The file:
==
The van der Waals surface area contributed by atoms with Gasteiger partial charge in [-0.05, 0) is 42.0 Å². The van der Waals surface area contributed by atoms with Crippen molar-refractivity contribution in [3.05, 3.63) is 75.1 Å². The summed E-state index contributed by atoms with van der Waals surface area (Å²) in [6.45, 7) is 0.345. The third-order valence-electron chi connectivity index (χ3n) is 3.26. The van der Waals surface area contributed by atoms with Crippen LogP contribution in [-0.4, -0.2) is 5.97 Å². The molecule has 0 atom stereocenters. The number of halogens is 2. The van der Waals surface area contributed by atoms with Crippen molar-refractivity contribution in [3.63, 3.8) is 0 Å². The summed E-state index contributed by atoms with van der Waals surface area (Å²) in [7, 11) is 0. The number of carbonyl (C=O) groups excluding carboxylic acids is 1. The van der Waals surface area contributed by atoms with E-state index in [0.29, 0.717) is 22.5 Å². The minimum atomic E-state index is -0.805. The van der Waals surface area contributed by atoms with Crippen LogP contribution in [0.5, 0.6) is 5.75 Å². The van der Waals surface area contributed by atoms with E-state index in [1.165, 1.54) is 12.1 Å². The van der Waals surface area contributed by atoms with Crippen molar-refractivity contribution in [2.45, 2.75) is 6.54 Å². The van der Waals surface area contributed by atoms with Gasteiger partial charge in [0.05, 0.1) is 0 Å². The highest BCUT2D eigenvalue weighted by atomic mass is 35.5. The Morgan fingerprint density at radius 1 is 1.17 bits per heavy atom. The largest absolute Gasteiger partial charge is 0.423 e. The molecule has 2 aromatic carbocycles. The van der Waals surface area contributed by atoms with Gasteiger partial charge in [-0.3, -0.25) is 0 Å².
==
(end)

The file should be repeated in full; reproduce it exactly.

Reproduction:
The van der Waals surface area contributed by atoms with Gasteiger partial charge in [-0.05, 0) is 42.0 Å². The van der Waals surface area contributed by atoms with Crippen molar-refractivity contribution in [3.05, 3.63) is 75.1 Å². The summed E-state index contributed by atoms with van der Waals surface area (Å²) in [6.45, 7) is 0.345. The third-order valence-electron chi connectivity index (χ3n) is 3.26. The van der Waals surface area contributed by atoms with Crippen LogP contribution in [-0.4, -0.2) is 5.97 Å². The molecule has 0 atom stereocenters. The number of halogens is 2. The van der Waals surface area contributed by atoms with Crippen molar-refractivity contribution in [3.63, 3.8) is 0 Å². The summed E-state index contributed by atoms with van der Waals surface area (Å²) in [7, 11) is 0. The number of carbonyl (C=O) groups excluding carboxylic acids is 1. The van der Waals surface area contributed by atoms with E-state index in [0.29, 0.717) is 22.5 Å². The minimum atomic E-state index is -0.805. The van der Waals surface area contributed by atoms with Crippen LogP contribution in [0.5, 0.6) is 5.75 Å². The van der Waals surface area contributed by atoms with E-state index in [1.165, 1.54) is 12.1 Å². The van der Waals surface area contributed by atoms with Crippen molar-refractivity contribution in [2.45, 2.75) is 6.54 Å². The van der Waals surface area contributed by atoms with Gasteiger partial charge in [0.05, 0.1) is 0 Å². The highest BCUT2D eigenvalue weighted by atomic mass is 35.5. The Morgan fingerprint density at radius 1 is 1.17 bits per heavy atom. The largest absolute Gasteiger partial charge is 0.423 e. The molecule has 2 aromatic carbocycles. The van der Waals surface area contributed by atoms with Gasteiger partial charge in [-0.3, -0.25) is 0 Å².